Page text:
One of the first steps of the research process is generating a research question. Researchers do this by starting with a topic of interest, a phenomenon they want to learn more about, or a problem they want to solve. For example, a researcher might want to learn more about what promotes happiness. Another researcher might have read a news story that the rate of high school drop outs is increasing in his town and decide s/he wants to learn more about this problem. A third researcher might have a child who is experiencing cyber-bullying and want to learn more about that phenomenon. Once a researcher has a topic, phenomenon, and/or problem s/he wants to learn more about, s/he can proceed with the steps of the scientific method.
Imagine that you are a researcher and you have been given a grant to conduct a research study on any topic of your choosing.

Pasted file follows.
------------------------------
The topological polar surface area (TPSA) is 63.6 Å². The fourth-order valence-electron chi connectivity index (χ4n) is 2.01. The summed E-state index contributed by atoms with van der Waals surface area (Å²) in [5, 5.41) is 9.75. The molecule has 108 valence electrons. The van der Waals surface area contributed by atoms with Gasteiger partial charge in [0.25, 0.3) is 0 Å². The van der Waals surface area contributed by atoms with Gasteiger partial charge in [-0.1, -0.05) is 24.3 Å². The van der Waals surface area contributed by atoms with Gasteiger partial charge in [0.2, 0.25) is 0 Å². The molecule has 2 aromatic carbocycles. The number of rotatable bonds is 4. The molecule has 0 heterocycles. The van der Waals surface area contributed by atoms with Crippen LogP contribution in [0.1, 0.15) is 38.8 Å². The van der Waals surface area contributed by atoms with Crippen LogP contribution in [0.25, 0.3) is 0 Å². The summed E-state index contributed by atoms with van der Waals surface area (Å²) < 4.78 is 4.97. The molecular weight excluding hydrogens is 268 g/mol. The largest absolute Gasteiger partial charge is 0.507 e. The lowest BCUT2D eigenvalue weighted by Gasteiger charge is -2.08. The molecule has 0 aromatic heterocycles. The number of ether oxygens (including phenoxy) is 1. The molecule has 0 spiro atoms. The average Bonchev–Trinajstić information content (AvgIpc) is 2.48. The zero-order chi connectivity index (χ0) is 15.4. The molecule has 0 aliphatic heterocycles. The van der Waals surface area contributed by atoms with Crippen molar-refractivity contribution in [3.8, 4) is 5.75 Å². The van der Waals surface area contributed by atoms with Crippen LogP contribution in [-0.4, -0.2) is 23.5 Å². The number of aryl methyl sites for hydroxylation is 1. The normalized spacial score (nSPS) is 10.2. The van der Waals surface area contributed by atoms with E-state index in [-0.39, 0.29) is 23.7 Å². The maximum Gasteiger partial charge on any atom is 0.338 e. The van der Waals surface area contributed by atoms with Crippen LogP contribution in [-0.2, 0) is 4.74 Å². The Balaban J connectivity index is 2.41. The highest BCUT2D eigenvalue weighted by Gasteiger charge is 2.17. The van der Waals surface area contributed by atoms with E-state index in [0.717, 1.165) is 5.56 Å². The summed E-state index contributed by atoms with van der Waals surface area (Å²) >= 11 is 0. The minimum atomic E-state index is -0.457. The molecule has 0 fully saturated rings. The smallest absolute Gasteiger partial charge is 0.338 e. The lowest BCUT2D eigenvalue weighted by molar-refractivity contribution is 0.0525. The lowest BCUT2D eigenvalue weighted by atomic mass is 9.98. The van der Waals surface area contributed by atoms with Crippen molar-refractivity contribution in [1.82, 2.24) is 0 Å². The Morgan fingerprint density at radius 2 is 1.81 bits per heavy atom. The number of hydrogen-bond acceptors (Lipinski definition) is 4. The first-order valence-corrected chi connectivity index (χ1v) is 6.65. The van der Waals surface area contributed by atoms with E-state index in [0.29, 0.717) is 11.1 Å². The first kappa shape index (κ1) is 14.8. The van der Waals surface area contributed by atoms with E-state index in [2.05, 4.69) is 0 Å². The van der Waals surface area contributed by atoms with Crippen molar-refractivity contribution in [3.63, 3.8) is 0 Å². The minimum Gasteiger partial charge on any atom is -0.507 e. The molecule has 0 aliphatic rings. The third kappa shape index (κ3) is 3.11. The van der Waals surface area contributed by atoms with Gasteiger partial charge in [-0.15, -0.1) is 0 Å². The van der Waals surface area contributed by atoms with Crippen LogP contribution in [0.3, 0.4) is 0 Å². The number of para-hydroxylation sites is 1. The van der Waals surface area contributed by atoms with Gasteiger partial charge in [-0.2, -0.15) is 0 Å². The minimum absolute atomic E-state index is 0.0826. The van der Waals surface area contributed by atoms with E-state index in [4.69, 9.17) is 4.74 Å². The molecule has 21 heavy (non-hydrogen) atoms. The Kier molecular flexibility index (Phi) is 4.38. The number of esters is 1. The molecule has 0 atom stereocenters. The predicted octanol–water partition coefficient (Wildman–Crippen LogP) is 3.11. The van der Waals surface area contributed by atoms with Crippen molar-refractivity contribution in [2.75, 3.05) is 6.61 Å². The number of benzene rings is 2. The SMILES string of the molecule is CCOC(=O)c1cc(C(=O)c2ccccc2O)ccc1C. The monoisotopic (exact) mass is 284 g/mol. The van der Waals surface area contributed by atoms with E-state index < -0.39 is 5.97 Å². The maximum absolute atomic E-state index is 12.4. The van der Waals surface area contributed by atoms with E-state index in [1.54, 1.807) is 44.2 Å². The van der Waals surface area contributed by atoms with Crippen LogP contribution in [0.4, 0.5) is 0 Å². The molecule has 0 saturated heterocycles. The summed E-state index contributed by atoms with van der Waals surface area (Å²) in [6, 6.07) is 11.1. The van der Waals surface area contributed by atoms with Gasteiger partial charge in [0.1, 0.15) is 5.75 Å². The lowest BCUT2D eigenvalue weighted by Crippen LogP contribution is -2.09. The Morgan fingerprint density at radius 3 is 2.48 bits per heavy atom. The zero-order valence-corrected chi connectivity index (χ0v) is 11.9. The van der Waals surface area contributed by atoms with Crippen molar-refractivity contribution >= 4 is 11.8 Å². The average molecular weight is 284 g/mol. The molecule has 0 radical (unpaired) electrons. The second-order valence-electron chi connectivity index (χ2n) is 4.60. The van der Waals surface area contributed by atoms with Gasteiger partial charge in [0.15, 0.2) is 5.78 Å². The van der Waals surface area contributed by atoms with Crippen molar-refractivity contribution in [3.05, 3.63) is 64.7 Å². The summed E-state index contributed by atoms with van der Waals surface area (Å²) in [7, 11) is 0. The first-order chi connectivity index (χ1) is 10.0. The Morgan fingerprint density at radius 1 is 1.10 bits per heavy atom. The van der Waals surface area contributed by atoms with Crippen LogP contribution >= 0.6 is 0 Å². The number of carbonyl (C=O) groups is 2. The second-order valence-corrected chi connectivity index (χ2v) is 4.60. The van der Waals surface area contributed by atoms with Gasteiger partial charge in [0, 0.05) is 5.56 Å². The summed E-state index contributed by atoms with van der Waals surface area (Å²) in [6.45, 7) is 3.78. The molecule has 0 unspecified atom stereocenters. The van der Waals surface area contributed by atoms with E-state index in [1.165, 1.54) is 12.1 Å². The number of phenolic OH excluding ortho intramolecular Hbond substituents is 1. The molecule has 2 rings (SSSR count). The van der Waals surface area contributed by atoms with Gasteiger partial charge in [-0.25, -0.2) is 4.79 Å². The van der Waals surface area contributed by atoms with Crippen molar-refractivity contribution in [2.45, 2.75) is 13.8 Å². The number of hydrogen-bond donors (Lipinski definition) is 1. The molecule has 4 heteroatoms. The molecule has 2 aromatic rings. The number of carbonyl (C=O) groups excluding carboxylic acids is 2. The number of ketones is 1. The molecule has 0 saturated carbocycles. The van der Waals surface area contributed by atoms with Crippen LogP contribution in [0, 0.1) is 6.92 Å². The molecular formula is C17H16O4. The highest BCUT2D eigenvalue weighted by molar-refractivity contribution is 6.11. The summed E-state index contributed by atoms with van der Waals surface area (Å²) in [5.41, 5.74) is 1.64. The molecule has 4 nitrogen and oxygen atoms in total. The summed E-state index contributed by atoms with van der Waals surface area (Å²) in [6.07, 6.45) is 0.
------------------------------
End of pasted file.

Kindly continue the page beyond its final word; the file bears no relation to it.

- Formulate a research question you would like to answer.
- In 1–2 sentences, discuss how this question could be answered using one of the non-scientific thinking methods discussed in the reading (ex., tenacity or authority).
- Provide an overview of how, using the steps of the scientific method, the research question could be studied. In this discussion, reflect on what your hypothesis would be and if you would want to use a qualitative or quantitative research design.
- Do you think scientific or non-scientific thinking would provide more useful information? Why?